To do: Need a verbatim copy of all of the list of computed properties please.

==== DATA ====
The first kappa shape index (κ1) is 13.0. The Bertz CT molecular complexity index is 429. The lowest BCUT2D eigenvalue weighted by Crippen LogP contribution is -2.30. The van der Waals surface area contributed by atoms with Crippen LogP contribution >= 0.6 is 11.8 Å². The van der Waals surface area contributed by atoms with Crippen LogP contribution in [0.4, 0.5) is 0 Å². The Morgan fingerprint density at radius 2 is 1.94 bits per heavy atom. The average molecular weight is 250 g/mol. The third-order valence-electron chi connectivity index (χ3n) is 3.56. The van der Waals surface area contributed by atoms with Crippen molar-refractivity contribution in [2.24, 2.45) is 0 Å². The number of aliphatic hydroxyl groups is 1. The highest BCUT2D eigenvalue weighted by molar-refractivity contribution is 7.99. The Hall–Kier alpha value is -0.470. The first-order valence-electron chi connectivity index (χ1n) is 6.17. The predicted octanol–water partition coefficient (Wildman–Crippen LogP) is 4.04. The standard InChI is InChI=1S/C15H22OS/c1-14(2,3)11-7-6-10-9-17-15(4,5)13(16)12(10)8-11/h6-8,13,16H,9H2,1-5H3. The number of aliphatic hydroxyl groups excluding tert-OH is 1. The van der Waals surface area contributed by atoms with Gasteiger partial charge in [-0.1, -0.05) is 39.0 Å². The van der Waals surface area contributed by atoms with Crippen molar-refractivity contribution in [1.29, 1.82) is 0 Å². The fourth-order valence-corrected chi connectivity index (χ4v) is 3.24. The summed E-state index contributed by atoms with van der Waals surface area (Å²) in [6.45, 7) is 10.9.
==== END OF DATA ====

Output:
The first kappa shape index (κ1) is 13.0. The Bertz CT molecular complexity index is 429. The lowest BCUT2D eigenvalue weighted by Crippen LogP contribution is -2.30. The van der Waals surface area contributed by atoms with Crippen LogP contribution >= 0.6 is 11.8 Å². The van der Waals surface area contributed by atoms with Crippen LogP contribution in [0.4, 0.5) is 0 Å². The Morgan fingerprint density at radius 2 is 1.94 bits per heavy atom. The average molecular weight is 250 g/mol. The third-order valence-electron chi connectivity index (χ3n) is 3.56. The van der Waals surface area contributed by atoms with Crippen molar-refractivity contribution in [2.24, 2.45) is 0 Å². The number of aliphatic hydroxyl groups is 1. The highest BCUT2D eigenvalue weighted by molar-refractivity contribution is 7.99. The Hall–Kier alpha value is -0.470. The first-order valence-electron chi connectivity index (χ1n) is 6.17. The predicted octanol–water partition coefficient (Wildman–Crippen LogP) is 4.04. The standard InChI is InChI=1S/C15H22OS/c1-14(2,3)11-7-6-10-9-17-15(4,5)13(16)12(10)8-11/h6-8,13,16H,9H2,1-5H3. The number of aliphatic hydroxyl groups excluding tert-OH is 1. The van der Waals surface area contributed by atoms with Gasteiger partial charge in [-0.1, -0.05) is 39.0 Å². The van der Waals surface area contributed by atoms with Crippen molar-refractivity contribution in [1.29, 1.82) is 0 Å². The fourth-order valence-corrected chi connectivity index (χ4v) is 3.24. The summed E-state index contributed by atoms with van der Waals surface area (Å²) in [6.45, 7) is 10.9.